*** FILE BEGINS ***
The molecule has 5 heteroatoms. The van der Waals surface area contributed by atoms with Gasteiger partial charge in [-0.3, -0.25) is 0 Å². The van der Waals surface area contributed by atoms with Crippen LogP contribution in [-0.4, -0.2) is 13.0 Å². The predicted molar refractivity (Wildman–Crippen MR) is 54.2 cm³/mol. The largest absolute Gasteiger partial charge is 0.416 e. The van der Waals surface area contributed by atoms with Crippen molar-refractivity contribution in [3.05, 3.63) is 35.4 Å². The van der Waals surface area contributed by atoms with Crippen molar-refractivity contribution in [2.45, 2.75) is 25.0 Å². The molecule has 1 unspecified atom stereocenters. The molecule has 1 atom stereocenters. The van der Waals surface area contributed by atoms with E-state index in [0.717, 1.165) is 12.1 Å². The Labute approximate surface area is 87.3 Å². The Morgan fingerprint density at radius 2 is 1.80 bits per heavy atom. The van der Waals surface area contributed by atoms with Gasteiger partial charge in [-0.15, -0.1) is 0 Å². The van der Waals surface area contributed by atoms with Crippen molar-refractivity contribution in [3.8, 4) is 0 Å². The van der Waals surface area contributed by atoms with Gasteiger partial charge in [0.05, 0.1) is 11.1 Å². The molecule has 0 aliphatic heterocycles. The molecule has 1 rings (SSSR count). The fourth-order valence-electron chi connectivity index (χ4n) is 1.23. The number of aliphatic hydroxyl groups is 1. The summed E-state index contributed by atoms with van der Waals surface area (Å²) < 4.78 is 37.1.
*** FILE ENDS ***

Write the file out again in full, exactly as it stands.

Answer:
The molecule has 5 heteroatoms. The van der Waals surface area contributed by atoms with Gasteiger partial charge in [-0.3, -0.25) is 0 Å². The van der Waals surface area contributed by atoms with Crippen LogP contribution in [-0.4, -0.2) is 13.0 Å². The predicted molar refractivity (Wildman–Crippen MR) is 54.2 cm³/mol. The largest absolute Gasteiger partial charge is 0.416 e. The van der Waals surface area contributed by atoms with Crippen molar-refractivity contribution in [3.05, 3.63) is 35.4 Å². The van der Waals surface area contributed by atoms with Crippen molar-refractivity contribution in [2.45, 2.75) is 25.0 Å². The molecule has 1 unspecified atom stereocenters. The molecule has 1 atom stereocenters. The van der Waals surface area contributed by atoms with E-state index in [0.717, 1.165) is 12.1 Å². The Labute approximate surface area is 87.3 Å². The Morgan fingerprint density at radius 2 is 1.80 bits per heavy atom. The van der Waals surface area contributed by atoms with Gasteiger partial charge in [-0.15, -0.1) is 0 Å². The van der Waals surface area contributed by atoms with Crippen molar-refractivity contribution in [3.8, 4) is 0 Å². The van der Waals surface area contributed by atoms with Gasteiger partial charge in [0.05, 0.1) is 11.1 Å². The molecule has 0 aliphatic heterocycles. The molecule has 1 rings (SSSR count). The fourth-order valence-electron chi connectivity index (χ4n) is 1.23. The number of aliphatic hydroxyl groups is 1. The summed E-state index contributed by atoms with van der Waals surface area (Å²) < 4.78 is 37.1.